An illustration, from Gwartney and Stroup. TL;DR: If ice is going for $10 a pound, you'll have people trucking it in from out of state. If you declare that illegal "price gouging," your grocer won't be able to keep his inventory from spoiling at any price.
In the fall of 1989 Hurricane Hugo struck the coast of South Carolina, causing massive property damage and widespread power outages lasting for weeks. The lack of electric power meant that gasoline pumps, refrigerators, cash registers, ATMs, and many other types of electrical equipment did not work. In the hardest hit coastal areas such as Charleston, the demand for such items as lumber, gasoline, ice, batteries, chain saws, and electric generators increased dramatically. Stores that remained open using backup gasoline-powered generators sold out of most items immediately. Goods that began to flow in from other cities were being sold by some sellers at much higher prices. A bag of ice that sold for $1 before the hurricane went up in price to as much as $10, plywood went up in price to about $200 per sheet, and gasoline sold for as much as $10.95 per gallon. Individual citizens from other states were renting trucks, buying supplies in their home state, driving them to Charleston, and making enough money to pay for the rental truck and the purchase of the goods, and to compensate them for taking time off from their regular jobs.
In response to consumer complaints of "price gouging," the mayor of Charleston signed emergency legislation making it a crime, punishable by up to 30 days in jail and a $200 fine, to sell goods at prices higher than their pre-hurricane levels in the city. The price ceilings kept prices down, but also stopped the flow of goods into the area almost immediately. Shippers of items such as ice would stop outside the harder hit Charleston area, to avoid the price controls, and sell their goods. Shipments that did make it into the Charleston area were often greeted by long lines of consumers, many of whom would end up without the good after waiting in line for up to five hours. Shortages became so bad that military guards were required to protect the goods and maintain order when a shipment did arrive.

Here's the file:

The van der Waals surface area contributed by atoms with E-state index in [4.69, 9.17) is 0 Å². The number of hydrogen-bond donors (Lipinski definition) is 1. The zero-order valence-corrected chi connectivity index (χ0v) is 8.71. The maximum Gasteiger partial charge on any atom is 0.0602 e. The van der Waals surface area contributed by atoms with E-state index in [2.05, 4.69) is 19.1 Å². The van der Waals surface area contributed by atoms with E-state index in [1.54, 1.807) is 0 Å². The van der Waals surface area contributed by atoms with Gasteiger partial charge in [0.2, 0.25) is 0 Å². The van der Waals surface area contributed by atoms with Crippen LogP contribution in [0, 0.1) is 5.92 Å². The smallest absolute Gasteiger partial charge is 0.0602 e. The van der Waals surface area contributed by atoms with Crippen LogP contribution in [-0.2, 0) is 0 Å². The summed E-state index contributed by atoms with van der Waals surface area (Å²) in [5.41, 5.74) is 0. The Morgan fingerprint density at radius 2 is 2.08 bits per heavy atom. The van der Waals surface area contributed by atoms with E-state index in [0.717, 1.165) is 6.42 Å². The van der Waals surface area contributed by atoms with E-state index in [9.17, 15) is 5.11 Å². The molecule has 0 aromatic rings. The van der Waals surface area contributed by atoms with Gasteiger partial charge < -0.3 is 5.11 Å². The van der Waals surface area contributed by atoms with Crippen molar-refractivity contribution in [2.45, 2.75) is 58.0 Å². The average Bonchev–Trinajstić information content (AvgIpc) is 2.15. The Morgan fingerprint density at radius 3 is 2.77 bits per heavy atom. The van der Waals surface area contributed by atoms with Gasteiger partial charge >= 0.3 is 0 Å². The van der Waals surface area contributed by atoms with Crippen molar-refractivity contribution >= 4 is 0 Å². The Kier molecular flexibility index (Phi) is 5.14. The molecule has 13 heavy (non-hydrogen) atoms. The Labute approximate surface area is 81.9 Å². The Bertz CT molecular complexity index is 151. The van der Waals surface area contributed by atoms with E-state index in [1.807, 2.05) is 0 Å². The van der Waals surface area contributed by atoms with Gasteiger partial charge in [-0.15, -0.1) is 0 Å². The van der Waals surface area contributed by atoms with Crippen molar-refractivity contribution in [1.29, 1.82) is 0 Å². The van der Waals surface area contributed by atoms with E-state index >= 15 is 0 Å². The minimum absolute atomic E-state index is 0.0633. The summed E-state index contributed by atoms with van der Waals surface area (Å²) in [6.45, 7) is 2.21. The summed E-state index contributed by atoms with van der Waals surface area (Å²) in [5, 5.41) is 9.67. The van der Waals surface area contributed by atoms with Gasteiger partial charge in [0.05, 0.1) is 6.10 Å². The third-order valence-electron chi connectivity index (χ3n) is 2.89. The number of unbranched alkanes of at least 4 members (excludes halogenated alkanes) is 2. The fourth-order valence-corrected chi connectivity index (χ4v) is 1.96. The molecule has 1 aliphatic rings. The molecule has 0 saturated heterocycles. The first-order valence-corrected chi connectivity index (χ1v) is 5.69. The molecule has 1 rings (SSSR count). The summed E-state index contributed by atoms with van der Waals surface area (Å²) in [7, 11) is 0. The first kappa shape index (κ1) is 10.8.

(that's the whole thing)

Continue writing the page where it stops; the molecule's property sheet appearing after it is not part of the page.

The price controls resulted in serious allocations of resources such as electricity, which, during the emergency, could only be gotten from emergency generators. Grocery stores could not fully open because of the lack of electric power, and inside the stores, food items were spoiling--thousands of dollars' worth, in some stores. Gasoline pumps require electricity to operate, so, although there was fuel in the underground tanks, there was a shortage of gasoline because of the inability to pump it. Consumers were faced with problems of obtaining money, as ATMs and banks could not operate without electric power. Hardware stores that sold electric generators before the hurricane typically had only a few in stock, but suddenly hundreds of businesses and residents wanted to buy them. The price ceilings would not allow the store owners to ration the few generators they had by raising the price, so the owners had to allocate the sale of their generators in other ways. It was not uncommon for the owner fo the store to take one generator home, and to sell the others to his or her friends. While these families used the generators for household uses, gasoline stations, grocery stores, and banks were closed because of their inability to buy a generator. Thousands of consumers could not get goods they urgently wanted because these businesses were closed. Without price controls, we would expect the price of generators to be bid up to the point that they would (a) be purchased by those who had the most urgent uses for them, and (b) be imported into the city rapidly enough to keep the price from rising still further.
The secondary impacts of the price controls used during Hurricane Hugo in Charleston, South Carolina, highlight the importance of understanding economics and the role of prices in our economy. Despite pleas from economists in local newspapers and in The Wall Street Journal, the price controls remained in effect, increasing the suffering and retarding the recovery of the areas most severely damaged by the hurricane.